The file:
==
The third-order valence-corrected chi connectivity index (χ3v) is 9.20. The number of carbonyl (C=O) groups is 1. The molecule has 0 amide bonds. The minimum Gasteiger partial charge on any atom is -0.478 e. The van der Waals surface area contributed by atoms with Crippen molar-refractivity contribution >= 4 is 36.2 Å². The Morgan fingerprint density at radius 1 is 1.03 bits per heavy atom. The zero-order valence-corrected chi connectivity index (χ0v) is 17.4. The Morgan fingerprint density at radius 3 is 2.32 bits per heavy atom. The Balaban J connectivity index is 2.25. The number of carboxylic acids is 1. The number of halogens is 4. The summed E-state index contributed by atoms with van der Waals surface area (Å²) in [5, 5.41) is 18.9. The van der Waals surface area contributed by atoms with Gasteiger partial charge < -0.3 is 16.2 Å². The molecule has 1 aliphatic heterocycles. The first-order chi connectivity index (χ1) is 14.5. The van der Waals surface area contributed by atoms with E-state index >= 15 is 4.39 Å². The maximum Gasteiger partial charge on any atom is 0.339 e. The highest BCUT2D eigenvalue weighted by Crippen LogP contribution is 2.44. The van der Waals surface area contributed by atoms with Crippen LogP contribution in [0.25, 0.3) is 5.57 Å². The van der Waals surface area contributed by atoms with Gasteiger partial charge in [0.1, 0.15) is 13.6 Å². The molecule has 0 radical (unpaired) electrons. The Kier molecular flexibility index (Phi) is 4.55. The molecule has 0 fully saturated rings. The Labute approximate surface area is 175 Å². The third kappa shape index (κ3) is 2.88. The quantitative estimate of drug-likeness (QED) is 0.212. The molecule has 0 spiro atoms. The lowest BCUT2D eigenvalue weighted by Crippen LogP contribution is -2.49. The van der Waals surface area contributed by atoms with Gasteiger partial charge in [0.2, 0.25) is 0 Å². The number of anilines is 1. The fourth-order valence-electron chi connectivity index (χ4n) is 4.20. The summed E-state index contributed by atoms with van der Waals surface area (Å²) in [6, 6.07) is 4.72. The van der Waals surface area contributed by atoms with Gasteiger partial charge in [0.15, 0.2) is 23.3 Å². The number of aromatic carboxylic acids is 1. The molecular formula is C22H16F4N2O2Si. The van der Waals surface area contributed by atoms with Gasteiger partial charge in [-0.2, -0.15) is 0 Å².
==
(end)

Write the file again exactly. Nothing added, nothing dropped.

The third-order valence-corrected chi connectivity index (χ3v) is 9.20. The number of carbonyl (C=O) groups is 1. The molecule has 0 amide bonds. The minimum Gasteiger partial charge on any atom is -0.478 e. The van der Waals surface area contributed by atoms with Crippen molar-refractivity contribution >= 4 is 36.2 Å². The Morgan fingerprint density at radius 1 is 1.03 bits per heavy atom. The zero-order valence-corrected chi connectivity index (χ0v) is 17.4. The Morgan fingerprint density at radius 3 is 2.32 bits per heavy atom. The Balaban J connectivity index is 2.25. The number of carboxylic acids is 1. The number of halogens is 4. The summed E-state index contributed by atoms with van der Waals surface area (Å²) in [5, 5.41) is 18.9. The van der Waals surface area contributed by atoms with Gasteiger partial charge < -0.3 is 16.2 Å². The molecule has 1 aliphatic heterocycles. The first-order chi connectivity index (χ1) is 14.5. The van der Waals surface area contributed by atoms with E-state index >= 15 is 4.39 Å². The maximum Gasteiger partial charge on any atom is 0.339 e. The highest BCUT2D eigenvalue weighted by Crippen LogP contribution is 2.44. The van der Waals surface area contributed by atoms with Crippen LogP contribution in [0.25, 0.3) is 5.57 Å². The van der Waals surface area contributed by atoms with Gasteiger partial charge in [0.1, 0.15) is 13.6 Å². The molecule has 0 radical (unpaired) electrons. The Kier molecular flexibility index (Phi) is 4.55. The molecule has 0 fully saturated rings. The Labute approximate surface area is 175 Å². The third kappa shape index (κ3) is 2.88. The quantitative estimate of drug-likeness (QED) is 0.212. The molecule has 0 spiro atoms. The lowest BCUT2D eigenvalue weighted by Crippen LogP contribution is -2.49. The van der Waals surface area contributed by atoms with Gasteiger partial charge in [0.2, 0.25) is 0 Å². The number of anilines is 1. The fourth-order valence-electron chi connectivity index (χ4n) is 4.20. The summed E-state index contributed by atoms with van der Waals surface area (Å²) in [6, 6.07) is 4.72. The van der Waals surface area contributed by atoms with Gasteiger partial charge in [0.15, 0.2) is 23.3 Å². The number of aromatic carboxylic acids is 1. The molecular formula is C22H16F4N2O2Si. The van der Waals surface area contributed by atoms with Gasteiger partial charge in [-0.2, -0.15) is 0 Å².